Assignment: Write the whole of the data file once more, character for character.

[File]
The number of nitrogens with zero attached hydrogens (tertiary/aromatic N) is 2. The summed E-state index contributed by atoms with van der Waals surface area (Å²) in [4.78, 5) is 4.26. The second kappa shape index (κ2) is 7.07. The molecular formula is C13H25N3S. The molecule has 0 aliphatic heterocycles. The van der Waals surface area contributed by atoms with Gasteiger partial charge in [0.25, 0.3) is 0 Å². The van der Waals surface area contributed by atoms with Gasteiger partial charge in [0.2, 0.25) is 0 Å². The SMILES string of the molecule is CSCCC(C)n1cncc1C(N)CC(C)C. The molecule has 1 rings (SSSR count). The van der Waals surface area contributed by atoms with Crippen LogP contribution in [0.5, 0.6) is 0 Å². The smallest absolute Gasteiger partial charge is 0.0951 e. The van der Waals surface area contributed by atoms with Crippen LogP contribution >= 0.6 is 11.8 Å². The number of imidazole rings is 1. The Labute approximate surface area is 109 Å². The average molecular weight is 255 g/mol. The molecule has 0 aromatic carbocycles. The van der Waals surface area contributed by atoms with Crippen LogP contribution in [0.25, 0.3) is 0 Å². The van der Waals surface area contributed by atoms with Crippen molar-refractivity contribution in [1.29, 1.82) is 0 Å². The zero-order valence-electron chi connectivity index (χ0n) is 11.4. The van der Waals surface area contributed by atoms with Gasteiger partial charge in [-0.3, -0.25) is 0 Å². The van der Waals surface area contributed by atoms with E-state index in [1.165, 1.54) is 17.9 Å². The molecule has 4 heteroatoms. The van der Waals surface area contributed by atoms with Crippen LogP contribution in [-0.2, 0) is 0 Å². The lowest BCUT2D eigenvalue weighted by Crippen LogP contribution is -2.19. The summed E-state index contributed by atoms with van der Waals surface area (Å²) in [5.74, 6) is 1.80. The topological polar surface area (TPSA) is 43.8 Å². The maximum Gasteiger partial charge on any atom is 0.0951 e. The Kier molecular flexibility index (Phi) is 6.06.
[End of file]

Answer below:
The number of nitrogens with zero attached hydrogens (tertiary/aromatic N) is 2. The summed E-state index contributed by atoms with van der Waals surface area (Å²) in [4.78, 5) is 4.26. The second kappa shape index (κ2) is 7.07. The molecular formula is C13H25N3S. The molecule has 0 aliphatic heterocycles. The van der Waals surface area contributed by atoms with Gasteiger partial charge in [0.25, 0.3) is 0 Å². The van der Waals surface area contributed by atoms with Gasteiger partial charge in [0.2, 0.25) is 0 Å². The SMILES string of the molecule is CSCCC(C)n1cncc1C(N)CC(C)C. The molecule has 1 rings (SSSR count). The van der Waals surface area contributed by atoms with Crippen LogP contribution in [0.5, 0.6) is 0 Å². The smallest absolute Gasteiger partial charge is 0.0951 e. The van der Waals surface area contributed by atoms with Crippen LogP contribution >= 0.6 is 11.8 Å². The number of imidazole rings is 1. The Labute approximate surface area is 109 Å². The average molecular weight is 255 g/mol. The molecule has 0 aromatic carbocycles. The van der Waals surface area contributed by atoms with Crippen LogP contribution in [0.25, 0.3) is 0 Å². The van der Waals surface area contributed by atoms with Crippen molar-refractivity contribution in [1.29, 1.82) is 0 Å². The zero-order valence-electron chi connectivity index (χ0n) is 11.4. The van der Waals surface area contributed by atoms with Gasteiger partial charge in [-0.3, -0.25) is 0 Å². The van der Waals surface area contributed by atoms with E-state index in [1.165, 1.54) is 17.9 Å². The molecule has 4 heteroatoms. The van der Waals surface area contributed by atoms with Crippen LogP contribution in [-0.2, 0) is 0 Å². The lowest BCUT2D eigenvalue weighted by Crippen LogP contribution is -2.19. The summed E-state index contributed by atoms with van der Waals surface area (Å²) in [5.74, 6) is 1.80. The topological polar surface area (TPSA) is 43.8 Å². The maximum Gasteiger partial charge on any atom is 0.0951 e. The Kier molecular flexibility index (Phi) is 6.06.